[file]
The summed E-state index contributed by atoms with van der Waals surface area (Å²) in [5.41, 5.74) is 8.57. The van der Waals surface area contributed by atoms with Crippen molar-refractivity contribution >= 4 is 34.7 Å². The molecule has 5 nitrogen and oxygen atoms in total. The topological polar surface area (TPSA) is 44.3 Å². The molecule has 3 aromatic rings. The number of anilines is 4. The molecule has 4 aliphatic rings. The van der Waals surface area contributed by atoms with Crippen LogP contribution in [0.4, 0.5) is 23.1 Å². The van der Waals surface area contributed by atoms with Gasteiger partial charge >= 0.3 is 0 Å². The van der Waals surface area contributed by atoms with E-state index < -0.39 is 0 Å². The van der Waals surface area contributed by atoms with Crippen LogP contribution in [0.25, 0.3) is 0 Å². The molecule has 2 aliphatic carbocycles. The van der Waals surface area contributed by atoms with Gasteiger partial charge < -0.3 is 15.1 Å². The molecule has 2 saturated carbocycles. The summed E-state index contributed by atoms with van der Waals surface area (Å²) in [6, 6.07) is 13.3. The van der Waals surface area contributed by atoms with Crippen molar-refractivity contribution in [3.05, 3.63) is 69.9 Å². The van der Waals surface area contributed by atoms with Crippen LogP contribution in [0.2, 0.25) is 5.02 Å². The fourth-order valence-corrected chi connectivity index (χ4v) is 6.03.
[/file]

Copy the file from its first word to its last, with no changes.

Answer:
The summed E-state index contributed by atoms with van der Waals surface area (Å²) in [5.41, 5.74) is 8.57. The van der Waals surface area contributed by atoms with Crippen molar-refractivity contribution >= 4 is 34.7 Å². The molecule has 5 nitrogen and oxygen atoms in total. The topological polar surface area (TPSA) is 44.3 Å². The molecule has 3 aromatic rings. The number of anilines is 4. The molecule has 4 aliphatic rings. The van der Waals surface area contributed by atoms with Crippen LogP contribution in [0.4, 0.5) is 23.1 Å². The van der Waals surface area contributed by atoms with Gasteiger partial charge >= 0.3 is 0 Å². The van der Waals surface area contributed by atoms with E-state index < -0.39 is 0 Å². The van der Waals surface area contributed by atoms with Crippen LogP contribution in [0.25, 0.3) is 0 Å². The molecule has 2 aliphatic carbocycles. The van der Waals surface area contributed by atoms with Gasteiger partial charge < -0.3 is 15.1 Å². The molecule has 2 saturated carbocycles. The summed E-state index contributed by atoms with van der Waals surface area (Å²) in [6, 6.07) is 13.3. The van der Waals surface area contributed by atoms with Crippen molar-refractivity contribution in [3.05, 3.63) is 69.9 Å². The van der Waals surface area contributed by atoms with Crippen LogP contribution in [0.2, 0.25) is 5.02 Å². The fourth-order valence-corrected chi connectivity index (χ4v) is 6.03.